“Honestly, I think marijuana is fine, but if you use it just for status reasons, it’s stupid. People use it for stress or pain, so it’s understandable,” sophomore Ellie Cho stated.

According to Drugabuse.gov, marijuana has different properties that may help treat a range of illnesses or symptoms, which is why some people argue for its legalization. As stated on CBS News, Illinois lawmakers legalized medical marijuana in August 2013, but there was a long process of approving and setting up licensed cultivation centers and dispensaries, so it wasn’t until Nov. 9th of this year  that the first dispensaries were allowed to begin selling legal medical cannabis.

I think marijuana is very beneficial to people who need it for medical reasons. It’s beneficial because it helps with anxiety, many diseases, calming cancer and other kinds of patients, and it hasn’t proven to be addictive,” sophomore marijuana legalization supporter Lizzie Foley stated.

While medical uses for marijuana may be beneficial, as said on Drugabuse.gov, when teenagers use marijuana, the drug may reduce thinking, memory, and learning functions and affect how the brain builds connections between the areas necessary for these functions. Also, the site reported that people who started smoking marijuana heavily in their teens had an ongoing cannabis use disorder and lost an average of eight IQ points between ages 13 and 38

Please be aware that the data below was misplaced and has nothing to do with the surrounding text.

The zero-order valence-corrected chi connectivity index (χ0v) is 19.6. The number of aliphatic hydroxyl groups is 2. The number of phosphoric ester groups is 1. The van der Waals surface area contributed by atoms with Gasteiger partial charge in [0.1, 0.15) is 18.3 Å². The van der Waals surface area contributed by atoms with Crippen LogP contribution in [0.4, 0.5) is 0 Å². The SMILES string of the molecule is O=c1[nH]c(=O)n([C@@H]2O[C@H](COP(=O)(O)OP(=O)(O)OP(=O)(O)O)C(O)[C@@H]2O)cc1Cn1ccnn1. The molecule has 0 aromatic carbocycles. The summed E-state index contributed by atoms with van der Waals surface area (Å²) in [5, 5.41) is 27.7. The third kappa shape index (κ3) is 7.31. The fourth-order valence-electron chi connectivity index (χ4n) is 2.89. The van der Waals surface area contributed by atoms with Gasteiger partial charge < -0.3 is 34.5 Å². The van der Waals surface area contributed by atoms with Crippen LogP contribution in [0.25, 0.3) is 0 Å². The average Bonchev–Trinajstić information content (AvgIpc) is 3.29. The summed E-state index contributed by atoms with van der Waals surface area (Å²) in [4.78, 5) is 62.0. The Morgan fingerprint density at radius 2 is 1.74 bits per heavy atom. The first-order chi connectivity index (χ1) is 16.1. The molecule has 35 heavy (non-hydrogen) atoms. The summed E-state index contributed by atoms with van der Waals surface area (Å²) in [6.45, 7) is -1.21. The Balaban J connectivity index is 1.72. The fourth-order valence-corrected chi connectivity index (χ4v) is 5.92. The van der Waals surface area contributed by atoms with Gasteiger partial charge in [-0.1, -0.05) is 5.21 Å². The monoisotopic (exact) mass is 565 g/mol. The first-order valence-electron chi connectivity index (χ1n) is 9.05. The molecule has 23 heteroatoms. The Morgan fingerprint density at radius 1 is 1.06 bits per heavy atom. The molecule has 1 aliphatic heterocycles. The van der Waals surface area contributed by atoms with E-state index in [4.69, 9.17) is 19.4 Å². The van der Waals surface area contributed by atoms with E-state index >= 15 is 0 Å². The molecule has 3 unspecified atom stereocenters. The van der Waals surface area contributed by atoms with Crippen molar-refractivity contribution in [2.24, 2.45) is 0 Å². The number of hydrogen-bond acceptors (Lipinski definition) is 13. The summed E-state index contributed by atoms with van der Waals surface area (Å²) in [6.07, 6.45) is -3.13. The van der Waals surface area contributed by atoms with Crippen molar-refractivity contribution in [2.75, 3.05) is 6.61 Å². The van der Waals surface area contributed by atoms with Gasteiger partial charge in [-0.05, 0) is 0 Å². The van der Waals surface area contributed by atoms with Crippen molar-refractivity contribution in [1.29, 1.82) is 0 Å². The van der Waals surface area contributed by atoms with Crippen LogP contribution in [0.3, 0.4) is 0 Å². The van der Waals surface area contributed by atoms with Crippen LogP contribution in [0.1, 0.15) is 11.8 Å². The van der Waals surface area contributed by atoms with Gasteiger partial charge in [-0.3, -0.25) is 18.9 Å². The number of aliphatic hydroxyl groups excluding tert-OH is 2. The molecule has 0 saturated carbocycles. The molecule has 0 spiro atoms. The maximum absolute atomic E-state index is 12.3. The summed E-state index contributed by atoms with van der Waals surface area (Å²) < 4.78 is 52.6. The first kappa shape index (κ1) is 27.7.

“I do not agree with the use of marijuana. Even if you ‘do it for fun,’ it still is not right. It will give you long-term health damage and is illegal (in some states), so that is a huge sign that you should not be using it because you can go to jail for it. Is it really so fun that you would risk going to jail?” Rodriguez asked.

Contrary to this, others see the negative effects as something that is based on the person using it.

“Anything in life can be beneficial or harmful to you, it just matters how you go about things,” Benish stated.

Additionally, on medicaldaily.com, a health and science news website, in a comparative assessment published in Scientific Reports, alcohol was found to be 114 times more deadly than marijuana.

“I think it should be legalized because if alcohol is legal (for those 21 and older), weed should be too. They would both be used recreationally, and both have pros and cons. It’s not that one is worse for you than the other. If you learn how to use weed in a positive way, it isn’t harmful,” Foley stated.